The Abe cabinet has its back against the wall. The support rating
for the cabinet also remains at a low level. With the opposition
camp has control of the Upper House, no prospects are in sight for a
bill designed to extend the Antiterrorism Law to be adopted in the
Diet. Although the ruling camp holds more than two-thirds of all the
seats in the House of Representatives, the road ahead of the ruling
bloc is likely to be bumpy in the extraordinary diet session this
fall and the ordinary Diet session next year.

The Abe cabinet might be able to get out of the current hard
situation if it makes steady efforts to put the economy onto a
recovery track and to attain sustainable economic growth, without
loosing its grip on reforms. Regional revitalization will also be
realized through economic growth. The administration must not slow
down its reform drive by easily distributing subsidies. To regain
voters' trust, Prime Minister Abe should send a message at home and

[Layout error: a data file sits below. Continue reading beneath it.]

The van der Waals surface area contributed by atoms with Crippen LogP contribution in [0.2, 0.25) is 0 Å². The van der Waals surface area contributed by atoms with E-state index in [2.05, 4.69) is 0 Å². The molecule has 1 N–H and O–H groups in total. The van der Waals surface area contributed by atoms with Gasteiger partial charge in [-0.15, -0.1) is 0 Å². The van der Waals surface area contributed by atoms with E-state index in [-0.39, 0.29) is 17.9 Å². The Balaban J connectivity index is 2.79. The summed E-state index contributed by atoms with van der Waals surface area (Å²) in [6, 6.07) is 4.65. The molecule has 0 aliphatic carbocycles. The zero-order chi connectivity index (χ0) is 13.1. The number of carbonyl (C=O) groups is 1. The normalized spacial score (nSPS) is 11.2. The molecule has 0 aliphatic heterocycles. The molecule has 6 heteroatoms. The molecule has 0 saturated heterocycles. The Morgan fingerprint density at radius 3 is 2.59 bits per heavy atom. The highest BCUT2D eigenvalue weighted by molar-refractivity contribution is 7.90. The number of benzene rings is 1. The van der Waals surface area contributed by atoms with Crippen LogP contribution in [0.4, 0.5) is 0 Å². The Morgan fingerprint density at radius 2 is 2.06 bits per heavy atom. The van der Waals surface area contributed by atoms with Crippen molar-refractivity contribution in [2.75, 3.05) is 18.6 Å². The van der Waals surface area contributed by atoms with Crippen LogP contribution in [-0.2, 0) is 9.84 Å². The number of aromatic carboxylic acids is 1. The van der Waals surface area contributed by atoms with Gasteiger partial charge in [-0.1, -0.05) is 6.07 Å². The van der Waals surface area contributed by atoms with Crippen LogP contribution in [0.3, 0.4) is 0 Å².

abroad expressing his determination to continue to carry out reforms
and implement them.

(5) Government starts effort to revise bill to extend Antiterrorism
Special Measures Law: Consideration to be given to DPJ's wishes

MAINICHI (Page 1) (Full)
Evening, August 28, 2007

The government today has started looking into the possibility of
revising a bill amending the Antiterrorism Special Measures Law, the
focus of highest attention in the extraordinary Diet session to be
convened in the fall. It is envisaging a switch of Self-Defense
Force's operations from refueling activities in the Indian Ocean to
other types of logistical support in the form of reflecting the
wishes of the Democratic Party of Japan (DPJ or Minshuto), which is
opposing an extension of the present law. It will rush to ready a
revised bill in cooperation with the ruling camp in the hope of
entering revision talks with the DJP in the extraordinary Diet